Comparative ultrastructural hepatic alterations induced by free and liposome-encapsulated mefenamic acid

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Mefenamic acid (MFA) is used as an anti-inflammatory, antinociceptive, and antipyretic agent for treatment of a wide range of pathological disorders. While the uncertainty of its safety and the poor oral bioavailability constitute the major limiting factors of its medical use, considerable efforts including liposomal encapsulation are needed to achieve maximum therapeutic advantages. The current work was conducted to investigate the ultrastructural alterations in the liver induced by free MFA and its liposomal preparation. Female Sprague-Dawley rats were treated with daily oral doses of either free MFA or MFA entrapped in Tween 80 inoculated liposomes at the concentration of 80 mg/kg for 28 days. Ultrathin sections were prepared from biopsies taken from the liver of each member of all animals under study and subjected to examination by transmission electron microscopy. The liver of rats that were exposed to liposomal MFA showed more ultrastructural alterations than the rats treated with the free drug. While both groups of rats demonstrated sinusoidal dilatation, Kupffer cell hyperplasia, mitochondrial damage, and nuclear alterations, rats treated with liposome-encapsulated MFA induced an increase in the multiple lysosomes formation, hepatocytic steatosis, and apoptotic activity than free MFA-treated rats. The ultrastructural findings of the present study indicate that the use of liposomal MFA induces more hepatic damage than the use of free MFA.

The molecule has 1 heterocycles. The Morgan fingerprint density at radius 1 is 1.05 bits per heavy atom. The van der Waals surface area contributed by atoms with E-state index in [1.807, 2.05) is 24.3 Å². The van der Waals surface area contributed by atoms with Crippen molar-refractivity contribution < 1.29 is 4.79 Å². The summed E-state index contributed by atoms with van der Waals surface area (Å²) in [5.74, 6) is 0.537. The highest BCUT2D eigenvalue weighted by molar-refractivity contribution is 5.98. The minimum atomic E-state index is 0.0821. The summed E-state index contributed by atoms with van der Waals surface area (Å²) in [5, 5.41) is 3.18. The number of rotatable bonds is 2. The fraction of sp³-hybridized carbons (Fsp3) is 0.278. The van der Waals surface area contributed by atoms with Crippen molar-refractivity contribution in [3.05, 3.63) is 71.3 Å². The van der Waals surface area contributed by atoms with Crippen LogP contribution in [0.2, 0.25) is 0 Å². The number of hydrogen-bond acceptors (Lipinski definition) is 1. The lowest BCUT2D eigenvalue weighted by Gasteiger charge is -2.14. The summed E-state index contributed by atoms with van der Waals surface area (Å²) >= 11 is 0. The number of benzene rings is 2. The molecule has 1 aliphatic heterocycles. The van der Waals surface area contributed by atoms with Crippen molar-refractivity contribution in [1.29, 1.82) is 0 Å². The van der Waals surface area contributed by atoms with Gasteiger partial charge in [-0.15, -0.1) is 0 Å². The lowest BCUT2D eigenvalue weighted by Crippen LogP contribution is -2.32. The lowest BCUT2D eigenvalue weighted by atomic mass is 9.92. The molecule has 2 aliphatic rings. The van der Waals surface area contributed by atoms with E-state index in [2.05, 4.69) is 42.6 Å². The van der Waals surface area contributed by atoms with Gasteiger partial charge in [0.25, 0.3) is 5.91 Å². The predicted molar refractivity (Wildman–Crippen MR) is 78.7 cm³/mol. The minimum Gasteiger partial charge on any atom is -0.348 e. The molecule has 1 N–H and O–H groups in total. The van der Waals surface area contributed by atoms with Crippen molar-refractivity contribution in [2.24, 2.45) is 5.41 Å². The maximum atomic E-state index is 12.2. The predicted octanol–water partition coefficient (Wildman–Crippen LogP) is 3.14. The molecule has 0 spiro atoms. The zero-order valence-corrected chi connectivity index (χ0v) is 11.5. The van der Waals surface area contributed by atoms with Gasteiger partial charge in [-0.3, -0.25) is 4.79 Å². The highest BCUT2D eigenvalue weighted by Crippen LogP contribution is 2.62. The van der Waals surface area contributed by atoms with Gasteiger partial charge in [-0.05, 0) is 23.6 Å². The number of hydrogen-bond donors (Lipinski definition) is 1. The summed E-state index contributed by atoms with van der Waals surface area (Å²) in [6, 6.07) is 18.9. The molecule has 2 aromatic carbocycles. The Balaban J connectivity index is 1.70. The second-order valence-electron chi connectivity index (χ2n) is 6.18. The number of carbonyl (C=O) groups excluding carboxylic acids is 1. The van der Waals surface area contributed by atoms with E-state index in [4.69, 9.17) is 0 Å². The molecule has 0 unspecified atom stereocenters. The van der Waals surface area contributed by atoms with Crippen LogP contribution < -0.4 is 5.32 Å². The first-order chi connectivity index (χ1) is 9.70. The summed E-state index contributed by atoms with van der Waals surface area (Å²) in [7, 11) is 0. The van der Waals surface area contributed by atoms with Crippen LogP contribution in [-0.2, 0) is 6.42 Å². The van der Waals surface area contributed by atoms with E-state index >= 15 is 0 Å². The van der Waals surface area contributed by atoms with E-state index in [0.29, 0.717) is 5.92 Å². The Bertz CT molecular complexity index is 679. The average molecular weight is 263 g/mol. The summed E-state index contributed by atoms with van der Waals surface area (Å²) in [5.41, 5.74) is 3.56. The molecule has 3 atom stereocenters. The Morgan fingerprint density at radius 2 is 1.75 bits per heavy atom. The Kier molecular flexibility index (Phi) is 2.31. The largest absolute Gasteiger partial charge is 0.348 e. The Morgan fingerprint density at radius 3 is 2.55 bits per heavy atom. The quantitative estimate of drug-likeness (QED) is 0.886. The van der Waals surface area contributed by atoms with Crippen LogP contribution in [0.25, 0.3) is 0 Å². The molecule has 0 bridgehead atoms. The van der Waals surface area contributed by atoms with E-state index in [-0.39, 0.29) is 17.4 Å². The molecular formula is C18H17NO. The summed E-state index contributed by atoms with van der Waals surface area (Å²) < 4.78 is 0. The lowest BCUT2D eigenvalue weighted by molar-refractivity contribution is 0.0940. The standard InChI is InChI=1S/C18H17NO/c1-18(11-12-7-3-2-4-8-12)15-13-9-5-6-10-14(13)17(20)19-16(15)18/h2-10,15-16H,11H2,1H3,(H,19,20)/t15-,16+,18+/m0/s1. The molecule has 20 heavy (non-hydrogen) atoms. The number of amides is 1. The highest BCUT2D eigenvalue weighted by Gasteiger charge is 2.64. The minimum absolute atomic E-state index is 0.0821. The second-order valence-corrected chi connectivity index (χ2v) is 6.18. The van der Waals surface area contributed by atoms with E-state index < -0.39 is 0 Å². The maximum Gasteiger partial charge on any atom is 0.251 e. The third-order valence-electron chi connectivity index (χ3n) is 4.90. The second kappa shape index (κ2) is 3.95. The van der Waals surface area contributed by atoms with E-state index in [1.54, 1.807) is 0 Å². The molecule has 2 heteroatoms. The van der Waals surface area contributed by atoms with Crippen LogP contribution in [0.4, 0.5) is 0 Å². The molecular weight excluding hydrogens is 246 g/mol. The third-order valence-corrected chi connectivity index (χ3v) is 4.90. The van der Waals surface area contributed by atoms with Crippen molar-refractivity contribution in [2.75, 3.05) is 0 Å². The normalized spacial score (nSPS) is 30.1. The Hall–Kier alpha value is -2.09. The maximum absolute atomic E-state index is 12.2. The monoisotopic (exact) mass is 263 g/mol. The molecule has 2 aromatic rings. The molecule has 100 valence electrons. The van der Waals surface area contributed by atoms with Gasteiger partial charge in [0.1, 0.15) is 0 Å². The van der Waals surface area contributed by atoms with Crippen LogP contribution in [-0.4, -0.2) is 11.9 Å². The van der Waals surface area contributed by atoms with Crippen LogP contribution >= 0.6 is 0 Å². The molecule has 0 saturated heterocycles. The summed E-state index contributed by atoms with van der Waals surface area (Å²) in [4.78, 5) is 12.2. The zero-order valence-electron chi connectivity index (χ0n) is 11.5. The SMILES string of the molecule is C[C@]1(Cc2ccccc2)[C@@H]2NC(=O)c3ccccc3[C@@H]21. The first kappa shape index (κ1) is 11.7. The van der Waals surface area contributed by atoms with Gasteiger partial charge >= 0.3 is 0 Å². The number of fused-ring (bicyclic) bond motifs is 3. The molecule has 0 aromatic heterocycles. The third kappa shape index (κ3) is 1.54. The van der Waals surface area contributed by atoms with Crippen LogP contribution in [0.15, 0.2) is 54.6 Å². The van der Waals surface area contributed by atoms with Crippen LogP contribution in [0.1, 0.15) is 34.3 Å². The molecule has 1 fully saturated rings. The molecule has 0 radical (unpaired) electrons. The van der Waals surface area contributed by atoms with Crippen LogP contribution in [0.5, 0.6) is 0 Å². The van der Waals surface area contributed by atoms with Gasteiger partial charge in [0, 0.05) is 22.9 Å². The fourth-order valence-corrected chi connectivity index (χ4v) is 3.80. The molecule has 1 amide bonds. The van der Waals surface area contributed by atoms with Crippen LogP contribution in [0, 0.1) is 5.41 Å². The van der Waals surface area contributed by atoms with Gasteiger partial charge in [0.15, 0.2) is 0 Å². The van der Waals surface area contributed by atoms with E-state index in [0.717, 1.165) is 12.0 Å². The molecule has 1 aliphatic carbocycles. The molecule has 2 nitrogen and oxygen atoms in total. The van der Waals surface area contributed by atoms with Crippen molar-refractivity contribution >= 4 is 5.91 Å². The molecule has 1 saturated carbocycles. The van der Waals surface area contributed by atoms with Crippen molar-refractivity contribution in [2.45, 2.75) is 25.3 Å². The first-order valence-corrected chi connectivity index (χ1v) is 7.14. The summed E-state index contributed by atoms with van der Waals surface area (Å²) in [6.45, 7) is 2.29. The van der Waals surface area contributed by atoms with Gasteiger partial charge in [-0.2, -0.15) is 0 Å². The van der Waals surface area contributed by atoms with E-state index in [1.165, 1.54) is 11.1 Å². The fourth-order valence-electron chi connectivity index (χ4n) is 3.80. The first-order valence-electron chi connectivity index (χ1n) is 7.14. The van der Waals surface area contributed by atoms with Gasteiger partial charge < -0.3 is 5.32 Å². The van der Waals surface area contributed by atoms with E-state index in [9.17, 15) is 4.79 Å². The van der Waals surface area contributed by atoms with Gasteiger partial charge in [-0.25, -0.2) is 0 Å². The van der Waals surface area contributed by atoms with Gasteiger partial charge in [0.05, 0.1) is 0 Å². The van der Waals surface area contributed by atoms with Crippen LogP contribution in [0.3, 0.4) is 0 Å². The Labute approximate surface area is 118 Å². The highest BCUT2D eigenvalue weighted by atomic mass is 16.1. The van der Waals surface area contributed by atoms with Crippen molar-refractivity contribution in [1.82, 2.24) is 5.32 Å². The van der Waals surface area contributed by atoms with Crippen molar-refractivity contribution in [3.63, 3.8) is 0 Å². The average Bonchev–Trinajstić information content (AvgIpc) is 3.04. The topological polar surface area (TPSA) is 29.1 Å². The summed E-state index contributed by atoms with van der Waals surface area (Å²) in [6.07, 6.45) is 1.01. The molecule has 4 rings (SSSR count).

Jarrar, Q. B., Hakim, M. N., Cheema, M. S., & Zakaria, Z. A. (2017). Comparative ultrastructural hepatic alterations induced by free and liposome-encapsulated mefenamic acid. Ultrastructural Pathology, 41(5), 335–345.

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